Three Don't Dance
© Copyright 2020 by Don Shook
Guilt consumed me. “My, God, she’s married!” I thought, the effects of the wine worn off. “You’re married!” I said aloud, jumping to my feet.
Toni looked perplexed, then scowled before saying, “So?”
“So, this was wrong. I’m so sorry.”
She viewed me critically for a moment, “Huh? Sorry?” Since she seemed genuinely flabbergasted, I immediately deduced she’d sung this song before. Then, quite matter-of-factly, she continued, “I won’t be married much longer. It’s been on the rocks for months now. He won’t talk, won’t touch me. He comes in from work, plops down on the sofa, lights a joint and in an hour he’s sound asleep. I won’t be married much longer.”
“Oh? Well, let me know when that happens.” I responded, feeling quite undone, but more than willing to leave the door open.
I had met Toni while holding a night class for Barbizon Modeling School. Introducing an acting course into the curriculum, I first saw the lithesome, blue-eyed blonde standing in the doorway of the class I was scheduled to teach. Classes were held in a building in downtown Dallas and I was late because of the absurd traffic. Huffing out of the elevator and into the room, I wasn’t sure what to expect. I stopped cold in my tracks when I saw her.
"Your class?" she asked, a smile forming around thin, perfectly-shaped lips.
"I think so. Is this the acting group?" I countered.
Her smile engulfed me. "Acting up, I'd say. I was baby-sitting 'til you arrived." There was just enough twang in her voice to indicate “country”, but her aura was sophistication personified. Obviously, her model training had smoothed all but a few grammatical rough edges.
"Tha...thaa...thanks," I stuttered. "I appreciate it."
"No problem. I'm Toni," she continued, offering a delicate hand. It was warm and extremely feminine, soft, slender fingers tapering into perfect symmetry. I wondered if some ladies’ magazine had featured them on occasion.
Such fingers always stirred romantic sensations in me. "Dan," I muttered, grasping her hand firmly, prolonging the touch as our eyes locked in mutual attraction. "You teach modeling I assume." As I withdrew my hand, I felt a moist palm…always a positive sign. She too was nervous.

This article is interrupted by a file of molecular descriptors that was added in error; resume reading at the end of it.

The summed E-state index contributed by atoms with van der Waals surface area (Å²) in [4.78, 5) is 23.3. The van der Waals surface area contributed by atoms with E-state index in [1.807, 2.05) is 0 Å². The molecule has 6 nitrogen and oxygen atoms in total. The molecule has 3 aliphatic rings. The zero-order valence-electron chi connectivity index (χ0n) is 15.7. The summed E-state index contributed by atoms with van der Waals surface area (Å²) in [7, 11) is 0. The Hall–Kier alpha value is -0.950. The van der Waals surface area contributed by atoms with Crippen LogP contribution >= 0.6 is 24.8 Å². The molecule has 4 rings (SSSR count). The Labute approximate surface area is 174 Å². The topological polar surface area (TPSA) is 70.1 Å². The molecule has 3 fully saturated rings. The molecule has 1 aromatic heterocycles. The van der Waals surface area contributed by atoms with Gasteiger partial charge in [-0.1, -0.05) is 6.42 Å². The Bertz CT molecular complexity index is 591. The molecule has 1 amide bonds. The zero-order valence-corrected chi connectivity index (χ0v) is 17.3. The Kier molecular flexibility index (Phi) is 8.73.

"Yes, and you're the actor."
"Debatable, but true, I confess." False modesty seemed a good tactic.
"Well, it's time," she said, glancing at her watch. "I'll see you around."
She slid away as though floating down a runway, and I knew, savoring her delicate blondness, that I would indeed see her around.
The next time was a late lunch at a quaint little restaurant in the building where I shared a small, upstairs office with my business partner. The meal consisted mainly of Toni and I savoring longing looks over glasses of chardonnay, feasting on the excitement of desire, and digesting tidbits of information relative to the inevitable consummation for which we subliminally hungered.
I learned that she was unhappily married (surprise, surprise), and had a beautiful two-year-old daughter. She loathed her job and her life, except for the child, and could dance to country music all night. As she unloaded all this, my pulse rate soared. Desire could have been liberally sliced and served as an appetizer.
She learned that I was several years divorced, childless, extremely attracted to slender blue-eyed blondes, and wisely offered no commentary on country music,
After perhaps an hour of gathering such generalized details, she asked to see my office, a glimmer of suggestion in her smile. Suffering no delusions as to its meaning, I suggested that we drink up. In short order, we drained our glasses and went upstairs.